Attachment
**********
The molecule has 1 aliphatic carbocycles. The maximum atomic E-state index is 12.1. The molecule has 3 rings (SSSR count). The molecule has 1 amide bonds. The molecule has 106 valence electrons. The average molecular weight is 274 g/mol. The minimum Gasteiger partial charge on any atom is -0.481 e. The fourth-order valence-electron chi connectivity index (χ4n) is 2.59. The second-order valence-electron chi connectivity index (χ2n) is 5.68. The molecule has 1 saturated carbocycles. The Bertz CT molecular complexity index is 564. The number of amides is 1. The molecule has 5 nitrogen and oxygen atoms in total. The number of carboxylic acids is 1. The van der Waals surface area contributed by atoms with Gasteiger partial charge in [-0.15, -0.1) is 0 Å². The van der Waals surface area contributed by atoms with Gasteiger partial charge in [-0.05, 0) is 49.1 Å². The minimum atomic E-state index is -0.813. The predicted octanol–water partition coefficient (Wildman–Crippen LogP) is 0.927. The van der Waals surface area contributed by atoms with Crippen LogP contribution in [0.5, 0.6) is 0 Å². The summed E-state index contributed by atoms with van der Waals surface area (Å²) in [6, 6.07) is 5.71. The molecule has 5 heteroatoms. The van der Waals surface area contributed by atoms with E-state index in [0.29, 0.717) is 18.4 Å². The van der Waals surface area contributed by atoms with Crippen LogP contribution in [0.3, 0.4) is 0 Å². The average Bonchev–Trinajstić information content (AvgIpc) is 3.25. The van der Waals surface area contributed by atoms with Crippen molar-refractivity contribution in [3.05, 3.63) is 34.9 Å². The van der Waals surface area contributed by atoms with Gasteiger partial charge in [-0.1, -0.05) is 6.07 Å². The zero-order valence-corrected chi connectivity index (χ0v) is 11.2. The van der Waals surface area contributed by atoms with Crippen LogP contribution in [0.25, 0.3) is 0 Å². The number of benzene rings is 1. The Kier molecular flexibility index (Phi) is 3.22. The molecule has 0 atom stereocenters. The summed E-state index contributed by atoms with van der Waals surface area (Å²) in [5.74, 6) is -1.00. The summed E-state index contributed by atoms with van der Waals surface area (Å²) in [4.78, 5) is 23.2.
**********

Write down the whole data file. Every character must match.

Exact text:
The molecule has 1 aliphatic carbocycles. The maximum atomic E-state index is 12.1. The molecule has 3 rings (SSSR count). The molecule has 1 amide bonds. The molecule has 106 valence electrons. The average molecular weight is 274 g/mol. The minimum Gasteiger partial charge on any atom is -0.481 e. The fourth-order valence-electron chi connectivity index (χ4n) is 2.59. The second-order valence-electron chi connectivity index (χ2n) is 5.68. The molecule has 1 saturated carbocycles. The Bertz CT molecular complexity index is 564. The number of amides is 1. The molecule has 5 nitrogen and oxygen atoms in total. The number of carboxylic acids is 1. The van der Waals surface area contributed by atoms with Gasteiger partial charge in [-0.15, -0.1) is 0 Å². The van der Waals surface area contributed by atoms with Gasteiger partial charge in [-0.05, 0) is 49.1 Å². The minimum atomic E-state index is -0.813. The predicted octanol–water partition coefficient (Wildman–Crippen LogP) is 0.927. The van der Waals surface area contributed by atoms with Crippen LogP contribution in [0.5, 0.6) is 0 Å². The summed E-state index contributed by atoms with van der Waals surface area (Å²) in [6, 6.07) is 5.71. The molecule has 5 heteroatoms. The van der Waals surface area contributed by atoms with E-state index in [0.29, 0.717) is 18.4 Å². The van der Waals surface area contributed by atoms with Crippen LogP contribution in [0.3, 0.4) is 0 Å². The average Bonchev–Trinajstić information content (AvgIpc) is 3.25. The van der Waals surface area contributed by atoms with Crippen molar-refractivity contribution in [3.05, 3.63) is 34.9 Å². The van der Waals surface area contributed by atoms with Gasteiger partial charge in [-0.1, -0.05) is 6.07 Å². The zero-order valence-corrected chi connectivity index (χ0v) is 11.2. The van der Waals surface area contributed by atoms with Crippen LogP contribution in [0.25, 0.3) is 0 Å². The number of benzene rings is 1. The Kier molecular flexibility index (Phi) is 3.22. The molecule has 0 atom stereocenters. The summed E-state index contributed by atoms with van der Waals surface area (Å²) in [5.74, 6) is -1.00. The summed E-state index contributed by atoms with van der Waals surface area (Å²) in [4.78, 5) is 23.2.